For 16 seasons now, “South Park” has been delighting viewers with its signature brand of absurdity, skewing any and everything in pop culture along the way. There's been quite a few music superstars immortalized on “South Park,” some whose appearances were made without them even being consulted. With their quick production turnaround and utter fearlessness, the show's sent up some of the biggest names in business. We at the Weekly felt now would be a good time to be goin' down to “South Park” and revisit five of our favorites.
Elton John, Ozzy Osbourne, Meatloaf, Rick James, Ween, Primus and More – “Chef Aid” (1998)
Shortly following “South Park's” initial explosion in popularity, creators Matt Stone and Trey Parker were contacted to assemble a soundtrack for the show and feature the talent involved in a subsequent episode. The result was “Chef Aid,” which allowed Parker to exercise his musical muscles alongside some of the business' all-time greats. The episode and album also saw the creation of the Chef-spotlighted “VH1 Behind the Music” parody “Behind the Menu.”
KoRN – “KoRN's Groovy Pirate Ghost Mystery” (1999)
Back in 1999, we knew the key to happiness came from drinking Surge soda, wearing Jnco jean-shorts, watching “South Park” and listening to nu-metal. The latter two in mind, “South Park” seemed like the perfect place for KoRN to debut their new single “Falling Away From Me.” Showing the guys in the band weren't afraid to poke fun at their public persona, they joined the gang for some “Scooby-Doo” inspired Halloween fun.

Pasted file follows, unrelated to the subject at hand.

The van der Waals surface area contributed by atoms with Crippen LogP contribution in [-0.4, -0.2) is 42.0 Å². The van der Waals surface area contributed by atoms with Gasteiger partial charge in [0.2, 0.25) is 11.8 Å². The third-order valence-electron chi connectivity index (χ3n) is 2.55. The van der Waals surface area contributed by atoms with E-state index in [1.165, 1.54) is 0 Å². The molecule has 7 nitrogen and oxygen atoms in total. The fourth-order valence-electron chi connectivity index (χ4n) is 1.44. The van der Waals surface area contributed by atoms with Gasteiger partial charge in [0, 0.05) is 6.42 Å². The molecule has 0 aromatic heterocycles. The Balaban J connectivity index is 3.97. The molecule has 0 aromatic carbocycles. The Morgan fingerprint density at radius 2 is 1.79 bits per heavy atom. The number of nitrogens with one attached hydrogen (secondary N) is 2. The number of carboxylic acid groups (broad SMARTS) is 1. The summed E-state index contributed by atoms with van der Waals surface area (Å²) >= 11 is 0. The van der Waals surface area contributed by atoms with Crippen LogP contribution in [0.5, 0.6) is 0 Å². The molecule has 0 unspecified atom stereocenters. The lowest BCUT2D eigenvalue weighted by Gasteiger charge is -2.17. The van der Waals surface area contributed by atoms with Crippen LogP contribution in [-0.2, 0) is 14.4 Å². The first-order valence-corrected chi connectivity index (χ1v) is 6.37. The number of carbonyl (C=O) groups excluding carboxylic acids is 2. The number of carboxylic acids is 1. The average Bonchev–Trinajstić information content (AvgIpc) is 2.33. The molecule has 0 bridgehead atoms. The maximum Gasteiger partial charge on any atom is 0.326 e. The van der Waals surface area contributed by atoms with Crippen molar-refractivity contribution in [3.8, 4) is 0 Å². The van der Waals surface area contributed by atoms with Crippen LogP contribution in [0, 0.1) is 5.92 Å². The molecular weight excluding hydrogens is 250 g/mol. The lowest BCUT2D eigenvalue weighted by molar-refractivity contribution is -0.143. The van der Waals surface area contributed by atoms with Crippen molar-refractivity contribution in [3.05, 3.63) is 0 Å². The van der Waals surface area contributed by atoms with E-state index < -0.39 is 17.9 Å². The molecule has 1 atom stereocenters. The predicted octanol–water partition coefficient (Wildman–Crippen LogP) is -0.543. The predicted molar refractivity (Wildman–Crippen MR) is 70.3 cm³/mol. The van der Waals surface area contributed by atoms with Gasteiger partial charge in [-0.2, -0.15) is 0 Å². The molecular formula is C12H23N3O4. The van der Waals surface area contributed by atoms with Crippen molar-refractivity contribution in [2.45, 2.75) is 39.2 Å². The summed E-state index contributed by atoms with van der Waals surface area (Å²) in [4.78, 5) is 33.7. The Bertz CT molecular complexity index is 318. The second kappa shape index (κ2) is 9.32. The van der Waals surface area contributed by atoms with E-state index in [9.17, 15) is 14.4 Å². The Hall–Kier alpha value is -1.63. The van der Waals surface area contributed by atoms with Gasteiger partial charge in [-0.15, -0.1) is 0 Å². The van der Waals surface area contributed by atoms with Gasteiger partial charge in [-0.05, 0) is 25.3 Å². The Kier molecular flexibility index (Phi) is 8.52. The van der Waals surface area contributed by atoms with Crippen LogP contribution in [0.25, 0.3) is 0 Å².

Radiohead – "Scott Tenorman Must Die” (2001)
Also not afraid to appear outside of their public perception were acclaimed avant-garde rockers Radiohead. Dropping by at the tail end of fan-favorite episode "Scott Tenorman Must Die,” the guys behind "Creep” roll into town to call local bully Scott Tenorman a "crybaby” in a genuine moment of ironic wit.
R. Kelly – "Trapped in the Closet” (2005)
One of the show's most famous episodes, "Trapped in the Closet” is most known for the unprecedented wide-scale mocking of the Church of Scientology. Also beloved is the episode's subplot involving R. Kelly attempting to coax Tom Cruise and John Travolta out of Stan's closet, capturing the joyful absurdity of Mr. Kelly's unforgettable mid-2000s R&B saga.
Kanye West – "Fishsticks” (2009)
It was almost prophetic how "South Park” depicted Kanye West's ego raging out of control mere months before the Taylor Swift incident, which only further proves how in touch the show's managed to be for over 15 years. Not one to miss an opportunity, the very night after West interrupted Ms. Swift at the MTV Video Music Awards, the show's network Comedy Central aired the "Fishsticks” episode back-to-back four consecutive times. West took the parody in stride, mentioning on his blog the next day that he found the episode funny as well as being a sign he needed to tone of ego down. Of course, West went on to immortalize the send-up on his next album, threatening to "choke a 'South Park' writer with a fishstick.”